NEW YORK — As colder weather makes way for heavier coats, sweaters and other outerwear, Manhattan-based dry cleaner Wash Club NYC has provided clothing storage tips for its customers to avoid future storage shock.
“It seems just like yesterday warmer clothing was being packed away for the summer months ahead. Now that the season has changed and the temperature has dropped, people are bringing back out their warmer clothes that may or may not look like they did when they were first packed away,” the company says.
Stored clothing and garments can have strange smells, be misshapen, or may have stains that weren’t there before, which may mean it was improperly stored, according to Wash Club NYC.
To avoid future mishaps, the company provided the following tips to its clientele:
Before packing away clothing, evaluate pieces that weren’t worn all season. Chances are they won’t get worn next year, either. If it’s not worth the storage space, set it aside for donation.
Wash garments before storing, even if it looks clean. Insects are attracted to clothes that have stains—food, perspiration and otherwise. For natural fibers and delicate clothing, make sure it is dry cleaned. Avoid starch and fabric softener, as they tend to attract insects.
Store clothing in a dark, dry, ventilated and clean environment. Vacuum, clean and dust this area to remove dirt and insects.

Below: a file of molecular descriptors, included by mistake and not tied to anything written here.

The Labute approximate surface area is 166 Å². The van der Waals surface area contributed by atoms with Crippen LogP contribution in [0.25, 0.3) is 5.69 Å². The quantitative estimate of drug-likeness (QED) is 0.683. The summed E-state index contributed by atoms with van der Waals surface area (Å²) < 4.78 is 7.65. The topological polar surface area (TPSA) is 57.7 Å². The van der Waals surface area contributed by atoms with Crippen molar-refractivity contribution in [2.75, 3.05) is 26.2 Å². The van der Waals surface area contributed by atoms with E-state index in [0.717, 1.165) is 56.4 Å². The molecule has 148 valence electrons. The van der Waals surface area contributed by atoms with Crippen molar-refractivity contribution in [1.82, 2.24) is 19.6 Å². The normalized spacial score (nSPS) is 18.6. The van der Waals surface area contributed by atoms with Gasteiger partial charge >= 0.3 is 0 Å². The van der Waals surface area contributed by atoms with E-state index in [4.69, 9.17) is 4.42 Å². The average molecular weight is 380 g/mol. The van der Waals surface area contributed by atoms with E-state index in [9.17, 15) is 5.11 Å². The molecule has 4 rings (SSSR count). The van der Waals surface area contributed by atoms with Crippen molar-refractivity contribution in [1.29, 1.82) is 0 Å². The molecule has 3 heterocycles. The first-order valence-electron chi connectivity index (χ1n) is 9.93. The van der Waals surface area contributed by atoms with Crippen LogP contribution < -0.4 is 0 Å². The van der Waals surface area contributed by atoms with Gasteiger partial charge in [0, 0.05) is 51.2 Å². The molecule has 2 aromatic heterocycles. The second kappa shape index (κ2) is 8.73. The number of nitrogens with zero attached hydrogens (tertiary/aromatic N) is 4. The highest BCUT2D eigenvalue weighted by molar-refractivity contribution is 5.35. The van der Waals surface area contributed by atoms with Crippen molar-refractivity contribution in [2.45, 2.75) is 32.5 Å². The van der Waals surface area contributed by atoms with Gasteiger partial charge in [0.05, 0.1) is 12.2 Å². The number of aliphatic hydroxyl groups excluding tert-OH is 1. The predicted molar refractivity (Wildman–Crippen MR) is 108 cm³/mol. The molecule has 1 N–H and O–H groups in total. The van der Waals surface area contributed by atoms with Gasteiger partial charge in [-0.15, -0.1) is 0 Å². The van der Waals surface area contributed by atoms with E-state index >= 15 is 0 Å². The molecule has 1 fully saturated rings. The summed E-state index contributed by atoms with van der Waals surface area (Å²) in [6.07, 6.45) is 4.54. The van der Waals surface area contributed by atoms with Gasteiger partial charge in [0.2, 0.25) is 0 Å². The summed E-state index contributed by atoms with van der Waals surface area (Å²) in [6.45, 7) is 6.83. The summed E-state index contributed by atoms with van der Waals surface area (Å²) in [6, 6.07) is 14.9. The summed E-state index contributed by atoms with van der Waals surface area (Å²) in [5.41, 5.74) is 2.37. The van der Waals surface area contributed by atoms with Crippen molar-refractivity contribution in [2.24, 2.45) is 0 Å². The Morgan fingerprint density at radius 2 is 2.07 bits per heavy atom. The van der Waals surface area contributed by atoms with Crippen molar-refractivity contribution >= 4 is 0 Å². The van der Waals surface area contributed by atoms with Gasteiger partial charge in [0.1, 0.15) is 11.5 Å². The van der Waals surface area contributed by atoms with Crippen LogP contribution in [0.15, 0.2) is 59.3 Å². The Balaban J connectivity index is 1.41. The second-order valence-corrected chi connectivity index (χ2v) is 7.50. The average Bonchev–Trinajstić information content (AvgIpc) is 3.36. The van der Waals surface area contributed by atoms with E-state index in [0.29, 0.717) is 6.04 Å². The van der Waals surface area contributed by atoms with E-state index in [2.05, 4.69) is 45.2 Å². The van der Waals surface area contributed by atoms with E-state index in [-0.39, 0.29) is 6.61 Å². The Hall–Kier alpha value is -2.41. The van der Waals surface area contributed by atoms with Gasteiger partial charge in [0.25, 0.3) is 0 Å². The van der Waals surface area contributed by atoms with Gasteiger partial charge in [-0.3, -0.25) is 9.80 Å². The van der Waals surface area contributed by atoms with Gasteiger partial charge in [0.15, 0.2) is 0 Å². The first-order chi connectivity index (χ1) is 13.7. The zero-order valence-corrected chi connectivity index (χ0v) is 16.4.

Delicates, sweaters and pants should go into plastic, wooden or cloth boxes with lids. Place heaviest items on the bottom and separate with clean, white sheets to help maintain colors. Use wooden or plastic hangers on clothing that needs to be hung, and wrap with clean, white sheets to avoid creases.
Avoid mothballs. Use cedar to ward off insects.
Regularly check the stored clothing.
“Six months of storing clothing incorrectly can ruin a wardrobe beyond repair,” says Rick Rome, owner of Wash Club NYC. “It’s best to take a little time preparing for the season ahead, than to end up with destruction waiting for you in your closet.”
Though the company acknowledged the use of home remedies, like using vinegar to take the musty smell away from clothes stored for a long period of time, Rome adds, “If you’re faced with the question of what’s salvageable and what’s not, it’s best to contact your local dry cleaner.”
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